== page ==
In An English Country Garden

I did a lot of unplanned gardening last year and consequently had a very “squashed” season of flowers and vegetables. I’m not going to get caught out this year and am close to finalising my plans for 2020.

When we were first married, almost 50 years ago, and shortly afterwards bought our first house, we had a large corner plot with a big side and front garden but a small garden at the back. I turned the front over to lawn, a tree and shrubs as an area for the new infants to play, and the rest was all for “produce”. Vegetables, soft fruits and a greenhouse soon took over every inch of space (remember feet and inches?) and we even had two chest style deep freezers in the garage, one for meat and fish bought in bulk, the other for prepared and bagged fruit and veg. ! Remember the TV programme The Good Life? We got really close to self sufficiency in fruit and veg as we also found wild damson trees and blackberries to add to the freezer.
Nowadays we have less space, no lawn, only gravelled Zen-style large circular areas surrounded by borders for ……… anything I like. But I also added raised wooden beds on some of the gravel last year, plus a greenhouse. Now I’m ahead of the game, seeds all bought, equipment cleaned, just a few odds and ends to buy before I start sowing in heated propagators. Here’s the rough plan:

Salads: We eat salads every day across the summer, in all varieties, with different protein additions such as chicken, tuna, cheese, egg, ham and steak. We grow the same basic salad ingredients across the year, specifically Butterhead Lettuce, French Breakfast Radish, and Red Spring Onions.

Vegetables: We are slightly restricted on vegetable growing because of space, a lack of it unless I pull out all of the shrubs and flowers! So, we have our favourites which grow well in the raised beds/boxes and these are Nantes Carrots, Alisa Craig Onions, and Hispi Pointed Cabbage. (The proximity of the onions and carrots helps to keep away the dreaded carrot fly). We grow two types of beans, Moonlight Runner Beans, and Climbing French Beans Cobra. These beans are grown in an arrangement of deep heavy pots, four together, with a wigwam of poles in the pots and held together at the top. It really works and saves space as we put two bean plants per pot and keeps us going as we pick beans daily when young across summer and autumn.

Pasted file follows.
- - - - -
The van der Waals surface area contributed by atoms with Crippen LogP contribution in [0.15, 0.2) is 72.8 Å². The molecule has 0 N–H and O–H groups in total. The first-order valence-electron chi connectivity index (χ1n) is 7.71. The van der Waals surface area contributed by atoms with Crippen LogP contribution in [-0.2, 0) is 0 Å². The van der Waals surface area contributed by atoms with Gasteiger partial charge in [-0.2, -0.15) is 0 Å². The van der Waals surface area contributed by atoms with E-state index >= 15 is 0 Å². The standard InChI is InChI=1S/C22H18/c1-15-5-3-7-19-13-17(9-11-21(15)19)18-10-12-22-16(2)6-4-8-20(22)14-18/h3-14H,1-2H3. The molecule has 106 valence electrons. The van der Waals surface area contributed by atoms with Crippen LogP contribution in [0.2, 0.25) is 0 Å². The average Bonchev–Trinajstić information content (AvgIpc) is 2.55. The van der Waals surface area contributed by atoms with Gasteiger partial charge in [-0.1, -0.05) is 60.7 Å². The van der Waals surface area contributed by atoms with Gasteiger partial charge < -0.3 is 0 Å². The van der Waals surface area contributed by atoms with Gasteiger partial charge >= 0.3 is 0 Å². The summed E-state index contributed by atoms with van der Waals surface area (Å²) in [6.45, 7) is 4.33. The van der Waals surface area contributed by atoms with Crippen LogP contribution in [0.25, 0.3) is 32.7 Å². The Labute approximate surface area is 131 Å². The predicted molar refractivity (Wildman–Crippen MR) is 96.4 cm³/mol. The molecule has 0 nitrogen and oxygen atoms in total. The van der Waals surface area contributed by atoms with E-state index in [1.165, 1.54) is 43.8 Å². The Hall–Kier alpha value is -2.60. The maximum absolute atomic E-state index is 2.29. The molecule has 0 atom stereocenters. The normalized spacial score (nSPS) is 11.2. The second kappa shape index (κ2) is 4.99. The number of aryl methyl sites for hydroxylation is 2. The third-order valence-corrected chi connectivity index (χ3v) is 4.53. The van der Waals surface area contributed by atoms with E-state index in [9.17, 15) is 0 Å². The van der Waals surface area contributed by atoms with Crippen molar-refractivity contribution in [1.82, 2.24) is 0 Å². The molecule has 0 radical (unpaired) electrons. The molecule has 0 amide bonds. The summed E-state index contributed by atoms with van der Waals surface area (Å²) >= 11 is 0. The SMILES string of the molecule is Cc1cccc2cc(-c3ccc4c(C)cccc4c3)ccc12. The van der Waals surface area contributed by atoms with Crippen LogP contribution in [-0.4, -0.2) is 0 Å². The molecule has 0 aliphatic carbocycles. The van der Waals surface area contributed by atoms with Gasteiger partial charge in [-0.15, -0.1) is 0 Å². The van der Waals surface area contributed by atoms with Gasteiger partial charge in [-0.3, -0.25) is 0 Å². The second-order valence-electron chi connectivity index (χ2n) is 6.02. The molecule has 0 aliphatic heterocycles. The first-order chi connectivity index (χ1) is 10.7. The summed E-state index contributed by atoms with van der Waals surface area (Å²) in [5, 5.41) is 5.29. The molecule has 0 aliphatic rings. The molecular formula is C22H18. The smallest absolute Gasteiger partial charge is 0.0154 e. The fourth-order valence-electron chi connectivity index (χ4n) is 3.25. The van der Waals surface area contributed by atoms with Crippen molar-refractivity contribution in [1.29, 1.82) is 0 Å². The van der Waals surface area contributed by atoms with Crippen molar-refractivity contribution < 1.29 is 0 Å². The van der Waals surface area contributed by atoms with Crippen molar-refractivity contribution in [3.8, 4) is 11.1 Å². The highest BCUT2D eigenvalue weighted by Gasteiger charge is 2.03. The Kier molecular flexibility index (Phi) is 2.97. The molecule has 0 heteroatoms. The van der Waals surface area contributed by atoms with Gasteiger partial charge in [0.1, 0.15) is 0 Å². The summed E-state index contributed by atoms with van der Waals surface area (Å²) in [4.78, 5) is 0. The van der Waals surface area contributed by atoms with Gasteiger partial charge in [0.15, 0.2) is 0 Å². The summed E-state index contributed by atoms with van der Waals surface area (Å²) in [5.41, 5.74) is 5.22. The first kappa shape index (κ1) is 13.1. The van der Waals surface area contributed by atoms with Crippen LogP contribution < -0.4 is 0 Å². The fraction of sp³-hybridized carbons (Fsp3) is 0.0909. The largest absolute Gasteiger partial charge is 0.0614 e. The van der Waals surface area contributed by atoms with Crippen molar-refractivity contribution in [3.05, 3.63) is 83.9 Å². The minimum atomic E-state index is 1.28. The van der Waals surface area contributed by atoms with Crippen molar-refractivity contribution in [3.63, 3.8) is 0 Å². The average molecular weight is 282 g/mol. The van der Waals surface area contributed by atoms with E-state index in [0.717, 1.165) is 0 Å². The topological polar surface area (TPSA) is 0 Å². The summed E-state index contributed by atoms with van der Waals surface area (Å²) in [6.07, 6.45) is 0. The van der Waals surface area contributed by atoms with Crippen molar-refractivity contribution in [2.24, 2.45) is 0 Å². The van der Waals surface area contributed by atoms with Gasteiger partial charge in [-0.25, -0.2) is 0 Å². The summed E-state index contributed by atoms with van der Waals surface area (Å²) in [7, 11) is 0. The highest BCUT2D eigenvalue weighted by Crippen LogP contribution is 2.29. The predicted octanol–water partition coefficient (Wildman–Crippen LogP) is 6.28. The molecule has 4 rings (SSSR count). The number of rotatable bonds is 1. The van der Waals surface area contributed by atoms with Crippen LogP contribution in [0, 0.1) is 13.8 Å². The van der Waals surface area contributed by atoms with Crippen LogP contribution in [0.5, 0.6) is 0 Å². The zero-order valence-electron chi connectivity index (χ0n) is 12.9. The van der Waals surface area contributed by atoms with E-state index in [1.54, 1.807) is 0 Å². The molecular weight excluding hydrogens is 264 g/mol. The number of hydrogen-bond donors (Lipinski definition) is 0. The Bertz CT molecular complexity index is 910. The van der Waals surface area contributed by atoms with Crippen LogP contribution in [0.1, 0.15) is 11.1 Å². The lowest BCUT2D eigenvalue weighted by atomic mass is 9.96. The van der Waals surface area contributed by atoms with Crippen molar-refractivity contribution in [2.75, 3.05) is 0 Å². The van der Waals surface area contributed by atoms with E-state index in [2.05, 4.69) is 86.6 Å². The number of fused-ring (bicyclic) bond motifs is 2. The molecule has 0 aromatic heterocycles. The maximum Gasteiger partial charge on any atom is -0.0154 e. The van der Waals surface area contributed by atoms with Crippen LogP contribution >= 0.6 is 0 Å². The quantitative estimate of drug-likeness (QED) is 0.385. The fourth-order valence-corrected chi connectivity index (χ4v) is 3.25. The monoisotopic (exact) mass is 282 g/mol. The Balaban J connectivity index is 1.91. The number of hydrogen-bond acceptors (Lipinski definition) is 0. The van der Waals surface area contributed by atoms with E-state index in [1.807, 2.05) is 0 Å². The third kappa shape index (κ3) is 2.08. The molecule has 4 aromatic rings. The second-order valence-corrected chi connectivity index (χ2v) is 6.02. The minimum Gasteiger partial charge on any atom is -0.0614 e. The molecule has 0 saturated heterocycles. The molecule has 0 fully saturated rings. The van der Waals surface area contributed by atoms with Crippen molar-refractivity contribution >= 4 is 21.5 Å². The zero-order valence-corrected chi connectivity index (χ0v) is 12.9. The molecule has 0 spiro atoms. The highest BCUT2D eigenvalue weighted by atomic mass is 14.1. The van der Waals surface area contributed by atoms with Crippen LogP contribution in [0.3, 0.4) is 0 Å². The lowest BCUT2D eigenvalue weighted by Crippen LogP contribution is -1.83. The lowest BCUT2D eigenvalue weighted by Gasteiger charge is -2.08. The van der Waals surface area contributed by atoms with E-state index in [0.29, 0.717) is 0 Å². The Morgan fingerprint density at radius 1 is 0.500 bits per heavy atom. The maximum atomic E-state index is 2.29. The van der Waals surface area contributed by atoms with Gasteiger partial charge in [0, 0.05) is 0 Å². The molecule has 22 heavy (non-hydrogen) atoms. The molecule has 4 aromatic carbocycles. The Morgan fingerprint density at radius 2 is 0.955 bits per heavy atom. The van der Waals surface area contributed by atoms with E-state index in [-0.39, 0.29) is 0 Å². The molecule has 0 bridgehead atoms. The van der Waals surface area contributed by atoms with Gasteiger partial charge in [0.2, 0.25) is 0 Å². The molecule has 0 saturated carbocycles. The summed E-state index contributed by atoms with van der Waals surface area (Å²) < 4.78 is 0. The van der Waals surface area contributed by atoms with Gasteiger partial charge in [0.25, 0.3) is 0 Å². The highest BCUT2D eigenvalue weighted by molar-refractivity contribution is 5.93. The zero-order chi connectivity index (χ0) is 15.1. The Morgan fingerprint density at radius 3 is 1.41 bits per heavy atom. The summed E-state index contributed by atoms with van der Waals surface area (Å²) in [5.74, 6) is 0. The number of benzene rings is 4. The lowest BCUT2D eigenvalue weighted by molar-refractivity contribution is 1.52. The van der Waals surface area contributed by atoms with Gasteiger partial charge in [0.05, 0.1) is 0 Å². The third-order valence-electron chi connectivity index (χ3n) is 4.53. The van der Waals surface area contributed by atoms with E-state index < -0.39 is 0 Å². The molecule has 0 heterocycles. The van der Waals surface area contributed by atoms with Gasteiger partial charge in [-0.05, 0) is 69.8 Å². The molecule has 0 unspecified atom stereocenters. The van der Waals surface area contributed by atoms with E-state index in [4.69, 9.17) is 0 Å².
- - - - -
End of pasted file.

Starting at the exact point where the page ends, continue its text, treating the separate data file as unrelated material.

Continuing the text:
Greenhouse: I have a small greenhouse and last year attempted to grow tomatoes, cucumbers and peppers, none of which were particularly successful. I don’t think I gave them enough attention rather than there being anything specifically wrong, so this year I’m going to do something different; aubergines, peppers, and a mix of strawberries that will fruit at different times across the year.

Flowers: Last years flower beds were a roaring success, a mass of colour right into mid autumn. So, on the usual mantra “if it ain’t broke don’t fix it”, I’m going for the same mix this year of Mesembryanthemum, Gazinia, Zinnia, and Begonia.

Equipment: I’ve convinced myself that I need a cold frame, something sturdy and made from wood rather than an aluminium metal monstrosity. So here it is:

Planning has been completed with a full written schedule of when to sow each batch of seeds and whether indoors in my propagator or direct into soil outdoors. I’m just waiting for my strawberry plants and onion sets to arrive from Thompson & Morgan and we’re off! How is your planning going?

Categories: gardening

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5 replies

  1. Your garden will be amazing. I am so impressed with folks who grow their own vegetables. I have a salad every day all year round. If I miss a day, I don’t feel right. Hubby, on the other hand, doesn’t eat salad at all! Go figure.

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  2. I’m a terrible garden planner! And a sloppy one, too.🙄 I’ll be pulling rhubarb for crisp and some green onions planted last fall. Everything else is a toss up right now.

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  3. I just have a few pots of succulents and some herbs on my hot and windy terrace. Doesn’t require any planning and only occasional watering.

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